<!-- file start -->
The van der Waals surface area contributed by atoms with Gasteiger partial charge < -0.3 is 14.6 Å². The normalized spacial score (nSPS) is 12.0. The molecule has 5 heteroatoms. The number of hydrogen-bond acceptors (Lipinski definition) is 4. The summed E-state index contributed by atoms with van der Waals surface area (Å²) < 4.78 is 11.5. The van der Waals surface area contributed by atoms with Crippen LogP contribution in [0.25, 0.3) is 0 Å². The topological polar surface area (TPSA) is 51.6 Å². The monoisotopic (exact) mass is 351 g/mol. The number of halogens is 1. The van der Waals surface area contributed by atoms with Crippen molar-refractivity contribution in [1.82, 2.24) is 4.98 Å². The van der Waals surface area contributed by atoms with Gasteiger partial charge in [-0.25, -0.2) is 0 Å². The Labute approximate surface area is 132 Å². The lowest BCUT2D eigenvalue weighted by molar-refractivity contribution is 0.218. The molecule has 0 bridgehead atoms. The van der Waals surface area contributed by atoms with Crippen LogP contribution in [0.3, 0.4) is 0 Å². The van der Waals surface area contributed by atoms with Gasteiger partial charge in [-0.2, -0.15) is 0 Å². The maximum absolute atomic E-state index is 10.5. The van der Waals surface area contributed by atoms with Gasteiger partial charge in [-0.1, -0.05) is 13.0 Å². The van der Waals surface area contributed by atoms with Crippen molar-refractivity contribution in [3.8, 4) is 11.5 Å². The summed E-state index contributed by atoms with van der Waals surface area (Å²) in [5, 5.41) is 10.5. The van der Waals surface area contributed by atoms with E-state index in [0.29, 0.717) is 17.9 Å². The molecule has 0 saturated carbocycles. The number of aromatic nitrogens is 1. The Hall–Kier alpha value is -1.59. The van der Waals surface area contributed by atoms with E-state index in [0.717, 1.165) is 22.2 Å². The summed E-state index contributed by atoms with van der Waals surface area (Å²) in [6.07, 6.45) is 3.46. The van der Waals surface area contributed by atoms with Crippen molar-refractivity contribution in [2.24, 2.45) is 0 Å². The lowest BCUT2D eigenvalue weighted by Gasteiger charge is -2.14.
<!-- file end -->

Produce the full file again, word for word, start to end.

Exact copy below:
The van der Waals surface area contributed by atoms with Gasteiger partial charge < -0.3 is 14.6 Å². The normalized spacial score (nSPS) is 12.0. The molecule has 5 heteroatoms. The number of hydrogen-bond acceptors (Lipinski definition) is 4. The summed E-state index contributed by atoms with van der Waals surface area (Å²) < 4.78 is 11.5. The van der Waals surface area contributed by atoms with Crippen LogP contribution in [0.25, 0.3) is 0 Å². The topological polar surface area (TPSA) is 51.6 Å². The monoisotopic (exact) mass is 351 g/mol. The number of halogens is 1. The van der Waals surface area contributed by atoms with Crippen molar-refractivity contribution in [1.82, 2.24) is 4.98 Å². The van der Waals surface area contributed by atoms with Gasteiger partial charge in [-0.25, -0.2) is 0 Å². The Labute approximate surface area is 132 Å². The lowest BCUT2D eigenvalue weighted by molar-refractivity contribution is 0.218. The molecule has 0 bridgehead atoms. The van der Waals surface area contributed by atoms with Crippen LogP contribution in [0.3, 0.4) is 0 Å². The van der Waals surface area contributed by atoms with Gasteiger partial charge in [-0.2, -0.15) is 0 Å². The maximum absolute atomic E-state index is 10.5. The van der Waals surface area contributed by atoms with Gasteiger partial charge in [-0.1, -0.05) is 13.0 Å². The van der Waals surface area contributed by atoms with Crippen molar-refractivity contribution in [3.8, 4) is 11.5 Å². The summed E-state index contributed by atoms with van der Waals surface area (Å²) in [5, 5.41) is 10.5. The van der Waals surface area contributed by atoms with E-state index in [0.29, 0.717) is 17.9 Å². The molecule has 0 saturated carbocycles. The number of aromatic nitrogens is 1. The Hall–Kier alpha value is -1.59. The van der Waals surface area contributed by atoms with E-state index in [0.717, 1.165) is 22.2 Å². The summed E-state index contributed by atoms with van der Waals surface area (Å²) in [6.07, 6.45) is 3.46. The van der Waals surface area contributed by atoms with Crippen molar-refractivity contribution in [2.24, 2.45) is 0 Å². The lowest BCUT2D eigenvalue weighted by Gasteiger charge is -2.14.